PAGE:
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Weekly Thought - 82 - Be Prepared

I'm a planner. I like checklists and itineraries and schedules. I like being on time, can't stand being late and have no patience for those that are. Give me a map and I'll plod along, one foot in front of the other, until we reach our destination.

Don't ask me to stop or detour.

Of course, life isn't always so easy. In fact, lately it seems like all my finely tuned plans have been turned upside down. Just like the old saying goes: We make plans and God just laughs.

These days, you have to be able to "go with the flow." You can't let fluctuating plans throw you into a panic. Minor changes (like switching the date of a meeting) and major changes (like company changes) happen nearly every day. And sometimes, even a seemingly minor change of plan can have a frustratingly huge impact.

I decided recently that I had to learn, once and for all, how to handle changes in plans with grace and poise, and not let such changes distract me and make me lose focus. Now, when someone throws a wrench my way, I have a calculated strategy with which to approach it. A plan to deal with broken plans, if you will.

Yes, I'm a little neurotic. (Ok..maybe more than a little...) Yes, it doesn't always work the way I want it to.

But the journey is as important as the destination in this case.

If you find yourself in a situation where plans are fluid and you're having a hard time keeping focused, you might want to try one of the following techniques, gleaned and cultivated from a number of articles and blogs recently.

Give Yourself Permission to Be Annoyed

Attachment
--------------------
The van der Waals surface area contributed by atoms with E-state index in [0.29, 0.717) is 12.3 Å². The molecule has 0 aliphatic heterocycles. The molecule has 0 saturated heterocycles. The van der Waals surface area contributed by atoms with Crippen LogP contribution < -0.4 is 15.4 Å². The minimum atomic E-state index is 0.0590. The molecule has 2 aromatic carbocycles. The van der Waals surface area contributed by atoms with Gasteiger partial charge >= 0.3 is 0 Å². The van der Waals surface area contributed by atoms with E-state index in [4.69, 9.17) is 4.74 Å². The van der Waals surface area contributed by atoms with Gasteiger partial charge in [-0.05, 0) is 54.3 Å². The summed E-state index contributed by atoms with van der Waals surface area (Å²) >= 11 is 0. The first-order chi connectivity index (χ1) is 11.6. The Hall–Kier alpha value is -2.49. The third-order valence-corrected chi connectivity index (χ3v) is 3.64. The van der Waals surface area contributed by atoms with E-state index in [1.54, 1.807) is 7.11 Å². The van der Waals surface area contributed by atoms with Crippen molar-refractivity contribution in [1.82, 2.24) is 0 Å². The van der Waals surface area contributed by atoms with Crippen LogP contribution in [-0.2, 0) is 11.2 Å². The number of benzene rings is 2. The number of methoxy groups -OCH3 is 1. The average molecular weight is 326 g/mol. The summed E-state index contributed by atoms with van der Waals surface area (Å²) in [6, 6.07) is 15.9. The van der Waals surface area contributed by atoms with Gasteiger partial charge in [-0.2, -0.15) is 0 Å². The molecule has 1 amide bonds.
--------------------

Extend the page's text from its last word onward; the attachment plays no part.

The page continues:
Set a time limit. Ten minutes, maybe twenty minutes. In my case, months (I know. I'm working on it).

During this period of time, complain all you want about how frustrating this change of plan is, how inconsiderate people are, how impossible this change will be to accommodate. Get it all out. But stick to your time limit. When it's over, it's over.

No more venting; it's time to get focused again.

Find Wisdom in the New Plan
So, the beautifully calculated plan you created went up in smoke like a good cigar and, in its place, there's a new plan. Oh, it's probably not fully fleshed out yet but you can see the outline of it. Find a way in which this new plan is better than the old one. Make up a reason if you have to. "I've always wanted to see Sheboygan. I'm so glad they moved the location of the conference." (I look forward to your letters......)

Recognize the Limits of Your Control
For most of us, the frustration with changed plans is that we feel we're careening out of control. But, the reality is, we can't control everything and everyone. When a decision is out of your control, it doesn't help matters to let it steal your energy.

If you have no control, throw your hands in the air and ride the roller coaster. Acceptance is your only choice and it's healthier for your state of mind and being. As a friend recently noted, "The blood type of a pessimist is always B-Negative."

Embrace the Control You Have
If nothing else, you have control over yourself and your reaction to the change of plans. It might not seem like a lot, but it's all you need. You can choose to react in a calm, poised and graceful manner or you can choose to freak out.

Yes, you do have that option. But, consider this; you can choose to find solutions to make the new plan work or you can choose to rail against the change. Make productive choices. It affects more people than just you. Believe it.

Focus on the Next Step
Don't try to think of every little thing that this change of plan will impact. Just think of the next step. What is one thing that you can do to feel more comfortable with the situation?

Don't try to re-evaluate the big picture right now. Just take one step and then, focus on the next one. Before long, you'll be able to step back and look at everything with a level head.

Over the past few years, many people have faced some mighty big wrenches thrown in their plans. Some experienced layoffs just months away from retirement. Others faced losing their homes due to overwhelming debt.

Plans are great, but we shouldn't ever get too comfortable with them. We can't predict the future and there's ample proof of that everywhere around us these days.

I think it's a little more prudent to be prepared so we can cope with changes as they happen-with grace and poise-and stay focused on moving forward....onward and upward.

Thanks for reading.